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question for you guys will the 45 colt and or 44 mag kill hogs and deer

Discussion in 'Hunting' started by midland man, Jun 13, 2014.

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  1. Blue Brick

    Blue Brick Member

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    + 1
     
  2. Blue Brick

    Blue Brick Member

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    FYI:

    Comparing standard loads and not +P or Ruger loads - grain for grain and barrel length for barrel length the 45 Colt and 45 ACP are almost twins. But 45 ACP has a higher working pressure.
     
  3. ljnowell

    ljnowell Member

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    That's a fact. Either round will kill deer or hogs deader than dead at standard pressure. Bullet choice is important though

    I have taken two deer with a 45 colt NMBH. The first was with a 300gr leaf billet over a ridiculous charge of 2400. It was a smoking jot load that was brutal on both ends of the gun. End result: deer dead. The second one was a 255ge LSWC at a much more same velocity(though still technically a Ruger only load) and the result was the same: deer dead right there.
     
  4. H&Hhunter

    H&Hhunter Moderator

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    So just a side note on the .44 mag carbine. I have a friend who has several of the original Marlin carbines that have been modified to feed the 330 Gr Garret hard cast load. That little bugger is knocking on the door of a factory .45-70. I watched him punch through the shoulders of a very large boar hog with stiff thick cartilage plates. That 330 gr hard cast sailed though the shoulders with an exit with little effort.

    I watched the very same carbine make the very same shot on a similar boar with a 240 gr Remington factory soft point. We killed that hog about a year later and dug the remains of the soft point out of his shoulder where the bullet over expanded stopped in the cartilage and failed to penetrate.

    As has been mentioned above and especially with hogs bullet choice matters.

    BTW

    A .44 Mag 330 gr Garret Hammerhead WILL NOT feed in a Marlin lever action with out major modification to the rifle. The load gate and feed ramp must be cut and polished to allow these long bullets to feed. Dave Clay of DRC in Texas is the primary gunsmith that I am aware of who does these mods.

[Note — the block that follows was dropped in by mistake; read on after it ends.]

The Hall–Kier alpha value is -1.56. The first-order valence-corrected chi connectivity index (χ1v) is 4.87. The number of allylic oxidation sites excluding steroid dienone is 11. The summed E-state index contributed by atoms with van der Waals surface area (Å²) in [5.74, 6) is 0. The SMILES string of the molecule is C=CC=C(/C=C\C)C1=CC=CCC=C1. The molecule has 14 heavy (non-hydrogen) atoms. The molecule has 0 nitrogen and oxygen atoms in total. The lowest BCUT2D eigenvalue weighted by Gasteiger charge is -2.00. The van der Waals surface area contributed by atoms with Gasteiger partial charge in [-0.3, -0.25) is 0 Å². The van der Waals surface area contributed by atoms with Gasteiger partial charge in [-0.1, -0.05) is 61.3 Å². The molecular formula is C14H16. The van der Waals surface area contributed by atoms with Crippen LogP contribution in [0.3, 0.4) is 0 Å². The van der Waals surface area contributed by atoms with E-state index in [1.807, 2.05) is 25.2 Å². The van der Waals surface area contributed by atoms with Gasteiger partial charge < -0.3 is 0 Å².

5. CraigC
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    CraigC Member

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    They also need a new faster twist barrel. The factory 1-38" is too slow for anything heavier than 300gr.


    The .44Mag is often misjudged by the old tech 240gr loads. It becomes a completely different critter when fed with quality cast bullets beginning with the 250gr Keith and ending with the 355gr Beartooth. Although the 330's are probably the best heavyweight.
     
  6. H&Hhunter

    H&Hhunter Moderator

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    Craig thanks for the reminder I had forgotten the most expensive part of the conversion!
     
  7. CraigC
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    CraigC Member

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    It is expensive! It's a shame that Marlin won't do with the 1894 what they did with the .444, that is, install a 1-20" twist barrel.
     
  8. Art Eatman

    Art Eatman Administrator Staff Member

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    Heh. Given how many deer and hogs have been killed with .357 rifles and revolvers, "I don't understand the question." :D

    I'd have zero qualms about using a 92 with 250-grain hard-cast bullets.

    No idea, though, about pressure limitations on the Colt.
     
  9. H&Hhunter

    H&Hhunter Moderator

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    Good point. I wonder as I've never messed with a .444 will it feed 330 gr Hard cast bullets if you wanted to reload them. Same bore diameter as a .44 mag right?
     
  10. CraigC
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    CraigC Member